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Lugenia Burns Hope

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NASW Celebrates Black History Month 2005

 
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NASW Celebrates Black History Month 2005!
Lugenia Burns Hope (1871-1947)

Born on February 19, 1871, in St. Louis, Missouri, Lugenia D. Burns gained experience as an adolescent by working, often full time, for several charitable and settlement organizations. Between 1890 and 1893 she attended the Chicago Art Institute, the Chicago School of Design, and the Chicago Business College. She met John Hope in 1893, and they were married in 1897.

First in Nashville, Tennessee, and then, for more than 30 years, in Atlanta, Georgia, Lugenia Hope organized community services and worked for civil rights. Soon after arriving in Atlanta, Hope worked with a group that eventually evolved into the Neighborhood Union, the first female-run, social welfare agency for African Americans in Atlanta. From 1908 to 1935, as chairperson of its Board of Managers, she oversaw the provision of medical, recreational, employment, and educational services to Atlanta's African-American neighborhoods.

At the beginning of World War I, the Union ran the Atlanta YWCA 's War Work Councils to serve African-American soldiers, who were barred from the recreational activities available to white soldiers through the base canteens and other USO-related entertainments. As a result of their success, she was approached to coordinate a nationwide network of Hostess Houses that eventually provided both African-American and Jewish soldiers, and their families, with a wide variety of services from recreation to relocation counseling.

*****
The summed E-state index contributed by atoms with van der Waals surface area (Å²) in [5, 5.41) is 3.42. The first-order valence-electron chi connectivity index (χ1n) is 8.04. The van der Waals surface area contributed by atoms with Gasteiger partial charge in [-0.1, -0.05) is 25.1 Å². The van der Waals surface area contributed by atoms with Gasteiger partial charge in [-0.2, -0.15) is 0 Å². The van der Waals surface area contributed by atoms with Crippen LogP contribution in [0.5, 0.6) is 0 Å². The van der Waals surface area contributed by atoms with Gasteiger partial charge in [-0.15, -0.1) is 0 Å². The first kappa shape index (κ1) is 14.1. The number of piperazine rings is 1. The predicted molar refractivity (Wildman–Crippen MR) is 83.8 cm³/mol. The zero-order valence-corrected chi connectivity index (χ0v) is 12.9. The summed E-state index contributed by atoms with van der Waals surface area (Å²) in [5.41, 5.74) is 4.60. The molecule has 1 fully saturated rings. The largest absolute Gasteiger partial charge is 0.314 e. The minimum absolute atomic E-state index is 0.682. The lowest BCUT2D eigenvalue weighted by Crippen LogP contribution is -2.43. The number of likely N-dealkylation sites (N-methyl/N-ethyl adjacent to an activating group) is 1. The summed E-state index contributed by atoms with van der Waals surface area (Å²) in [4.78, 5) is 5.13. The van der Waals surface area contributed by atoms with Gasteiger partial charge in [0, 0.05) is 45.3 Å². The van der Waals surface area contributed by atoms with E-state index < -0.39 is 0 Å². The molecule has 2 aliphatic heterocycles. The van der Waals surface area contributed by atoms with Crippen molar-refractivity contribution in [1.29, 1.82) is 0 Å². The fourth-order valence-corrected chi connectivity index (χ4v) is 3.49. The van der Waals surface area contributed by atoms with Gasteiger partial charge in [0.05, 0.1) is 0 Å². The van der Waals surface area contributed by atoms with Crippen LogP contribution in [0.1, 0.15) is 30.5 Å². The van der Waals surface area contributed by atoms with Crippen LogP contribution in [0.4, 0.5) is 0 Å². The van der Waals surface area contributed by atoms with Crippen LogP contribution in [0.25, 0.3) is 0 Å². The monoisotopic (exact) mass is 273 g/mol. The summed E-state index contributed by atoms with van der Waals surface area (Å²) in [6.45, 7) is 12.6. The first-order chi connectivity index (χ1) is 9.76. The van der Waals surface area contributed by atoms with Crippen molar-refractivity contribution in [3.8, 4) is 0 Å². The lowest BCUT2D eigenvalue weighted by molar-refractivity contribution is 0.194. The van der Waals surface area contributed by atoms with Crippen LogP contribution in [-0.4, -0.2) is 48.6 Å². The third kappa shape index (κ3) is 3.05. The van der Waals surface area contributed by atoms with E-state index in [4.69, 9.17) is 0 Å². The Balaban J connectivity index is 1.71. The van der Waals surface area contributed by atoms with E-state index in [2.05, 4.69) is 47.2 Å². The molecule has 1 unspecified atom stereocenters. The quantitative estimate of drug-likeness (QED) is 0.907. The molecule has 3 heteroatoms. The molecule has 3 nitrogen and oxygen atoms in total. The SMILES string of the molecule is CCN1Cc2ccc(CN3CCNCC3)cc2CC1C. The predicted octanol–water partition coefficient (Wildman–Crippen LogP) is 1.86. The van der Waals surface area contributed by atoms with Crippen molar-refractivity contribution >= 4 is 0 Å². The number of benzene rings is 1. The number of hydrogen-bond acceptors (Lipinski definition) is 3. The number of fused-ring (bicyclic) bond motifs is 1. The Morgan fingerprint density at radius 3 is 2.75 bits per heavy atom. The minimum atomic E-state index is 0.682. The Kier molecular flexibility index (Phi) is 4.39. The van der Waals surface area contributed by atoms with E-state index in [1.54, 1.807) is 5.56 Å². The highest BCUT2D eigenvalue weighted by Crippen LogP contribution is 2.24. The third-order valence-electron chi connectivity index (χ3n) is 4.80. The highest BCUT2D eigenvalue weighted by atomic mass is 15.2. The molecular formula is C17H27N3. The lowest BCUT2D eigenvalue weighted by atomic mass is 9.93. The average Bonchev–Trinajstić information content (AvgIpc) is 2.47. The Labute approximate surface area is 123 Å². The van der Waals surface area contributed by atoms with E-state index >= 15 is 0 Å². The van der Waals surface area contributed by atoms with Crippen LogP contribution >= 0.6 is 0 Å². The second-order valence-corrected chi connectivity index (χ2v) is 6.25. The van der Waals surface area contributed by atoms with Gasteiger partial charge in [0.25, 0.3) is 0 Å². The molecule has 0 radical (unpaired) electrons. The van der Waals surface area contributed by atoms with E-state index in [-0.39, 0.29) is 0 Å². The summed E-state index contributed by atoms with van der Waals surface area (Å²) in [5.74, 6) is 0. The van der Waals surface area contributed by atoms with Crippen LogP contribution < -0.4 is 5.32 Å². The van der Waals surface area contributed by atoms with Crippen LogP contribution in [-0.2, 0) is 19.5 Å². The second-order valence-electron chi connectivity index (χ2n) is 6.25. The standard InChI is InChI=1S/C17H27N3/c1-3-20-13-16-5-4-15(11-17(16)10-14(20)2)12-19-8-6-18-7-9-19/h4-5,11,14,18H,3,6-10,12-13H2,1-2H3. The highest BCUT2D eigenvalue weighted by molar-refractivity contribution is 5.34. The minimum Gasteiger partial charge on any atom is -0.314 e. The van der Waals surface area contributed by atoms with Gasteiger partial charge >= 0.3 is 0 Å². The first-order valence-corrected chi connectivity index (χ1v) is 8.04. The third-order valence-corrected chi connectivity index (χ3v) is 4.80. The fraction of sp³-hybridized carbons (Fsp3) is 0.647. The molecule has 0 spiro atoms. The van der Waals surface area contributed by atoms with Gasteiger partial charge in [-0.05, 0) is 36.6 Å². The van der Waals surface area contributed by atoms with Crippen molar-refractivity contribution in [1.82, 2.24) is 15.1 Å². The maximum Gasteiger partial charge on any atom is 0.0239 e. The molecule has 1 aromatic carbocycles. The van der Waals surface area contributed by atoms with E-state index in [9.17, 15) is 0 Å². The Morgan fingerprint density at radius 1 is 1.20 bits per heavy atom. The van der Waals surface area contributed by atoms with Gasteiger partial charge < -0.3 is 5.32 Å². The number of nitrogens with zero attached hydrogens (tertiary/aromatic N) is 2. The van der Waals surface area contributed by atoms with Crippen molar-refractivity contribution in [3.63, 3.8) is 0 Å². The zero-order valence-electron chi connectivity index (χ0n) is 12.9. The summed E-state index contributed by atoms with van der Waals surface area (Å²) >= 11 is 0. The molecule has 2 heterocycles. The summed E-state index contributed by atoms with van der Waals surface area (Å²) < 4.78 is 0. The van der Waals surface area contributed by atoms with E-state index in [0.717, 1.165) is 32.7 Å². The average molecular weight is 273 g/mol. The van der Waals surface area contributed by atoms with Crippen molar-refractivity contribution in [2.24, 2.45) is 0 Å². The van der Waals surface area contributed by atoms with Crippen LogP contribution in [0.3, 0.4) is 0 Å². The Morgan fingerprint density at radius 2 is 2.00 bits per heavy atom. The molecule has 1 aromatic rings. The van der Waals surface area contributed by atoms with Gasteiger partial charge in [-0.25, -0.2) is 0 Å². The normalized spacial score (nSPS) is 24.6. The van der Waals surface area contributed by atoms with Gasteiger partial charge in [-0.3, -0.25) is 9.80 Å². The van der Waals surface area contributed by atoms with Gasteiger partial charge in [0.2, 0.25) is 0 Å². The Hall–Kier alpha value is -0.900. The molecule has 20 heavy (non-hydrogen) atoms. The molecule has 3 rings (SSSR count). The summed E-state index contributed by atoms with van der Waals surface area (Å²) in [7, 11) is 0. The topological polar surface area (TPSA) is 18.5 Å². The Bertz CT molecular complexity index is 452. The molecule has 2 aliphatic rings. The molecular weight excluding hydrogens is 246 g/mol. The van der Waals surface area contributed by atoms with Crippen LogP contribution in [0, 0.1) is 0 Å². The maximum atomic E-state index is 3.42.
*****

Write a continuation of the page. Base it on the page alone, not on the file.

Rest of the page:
Hope was also a founding member of the Atlanta Branch of the National Association of Colored Women's Clubs. Through her club work, she became involved in national reform activities and particularly in the efforts to challenge racial discrimination within various reform organizations.

In 1920 Hope led a challenge to the practices of segregation and white-domination within the national YWCA. In a memorable statement to the white women who hesitated to grant complete equality, Hope responded, "Ignorance is ignorance wherever found, yet the most ignorant white woman may enjoy every privilege that America offers. Now . . . the ignorant Negro woman should also enjoy them."

Hope's style went beyond the traditional racial politics of the period. She criticized sharply the widespread belief that African Americans had to prove their readiness for citizenship. Her leadership resulted in her assuming the office of First Vice President of the Atlanta chapter of the NAACP. As such, she organized citizenship schools that offered six-week classes on voting, democracy, and the Constitution. Other chapters around the country used such strategies and later modified them for use in the early stages of the civil rights movement. In 1936, the year of her husband's death, Hope herself began to suffer ill health. She moved away from Atlanta, first to New York City, then to Chicago, and finally to Nashville to be near relatives. Hope died of heart failure in Nashville, Tennessee, on August 14, 1947.

 
   
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